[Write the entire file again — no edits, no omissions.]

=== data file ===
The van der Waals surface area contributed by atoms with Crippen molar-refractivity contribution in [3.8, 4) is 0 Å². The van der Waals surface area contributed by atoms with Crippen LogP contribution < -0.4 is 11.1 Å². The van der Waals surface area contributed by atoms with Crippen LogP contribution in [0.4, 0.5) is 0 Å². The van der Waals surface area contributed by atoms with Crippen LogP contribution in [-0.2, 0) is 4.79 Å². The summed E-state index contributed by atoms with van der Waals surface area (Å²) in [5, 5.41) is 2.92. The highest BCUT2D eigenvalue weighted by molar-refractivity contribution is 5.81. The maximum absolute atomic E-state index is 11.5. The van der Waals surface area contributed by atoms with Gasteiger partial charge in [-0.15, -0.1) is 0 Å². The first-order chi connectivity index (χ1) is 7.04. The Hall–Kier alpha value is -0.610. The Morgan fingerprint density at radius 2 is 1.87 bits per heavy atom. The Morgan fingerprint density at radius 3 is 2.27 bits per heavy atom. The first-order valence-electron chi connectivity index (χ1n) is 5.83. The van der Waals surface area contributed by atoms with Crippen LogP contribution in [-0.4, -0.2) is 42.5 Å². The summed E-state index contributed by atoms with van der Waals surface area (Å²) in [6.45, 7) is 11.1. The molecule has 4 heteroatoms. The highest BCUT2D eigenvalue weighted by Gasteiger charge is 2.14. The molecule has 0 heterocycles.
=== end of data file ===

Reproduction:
The van der Waals surface area contributed by atoms with Crippen molar-refractivity contribution in [3.8, 4) is 0 Å². The van der Waals surface area contributed by atoms with Crippen LogP contribution < -0.4 is 11.1 Å². The van der Waals surface area contributed by atoms with Crippen LogP contribution in [0.4, 0.5) is 0 Å². The van der Waals surface area contributed by atoms with Crippen LogP contribution in [-0.2, 0) is 4.79 Å². The summed E-state index contributed by atoms with van der Waals surface area (Å²) in [5, 5.41) is 2.92. The highest BCUT2D eigenvalue weighted by molar-refractivity contribution is 5.81. The maximum absolute atomic E-state index is 11.5. The van der Waals surface area contributed by atoms with Gasteiger partial charge in [-0.15, -0.1) is 0 Å². The first-order chi connectivity index (χ1) is 7.04. The Hall–Kier alpha value is -0.610. The Morgan fingerprint density at radius 2 is 1.87 bits per heavy atom. The Morgan fingerprint density at radius 3 is 2.27 bits per heavy atom. The first-order valence-electron chi connectivity index (χ1n) is 5.83. The van der Waals surface area contributed by atoms with Crippen LogP contribution in [-0.4, -0.2) is 42.5 Å². The summed E-state index contributed by atoms with van der Waals surface area (Å²) in [6.45, 7) is 11.1. The molecule has 4 heteroatoms. The highest BCUT2D eigenvalue weighted by Gasteiger charge is 2.14. The molecule has 0 heterocycles.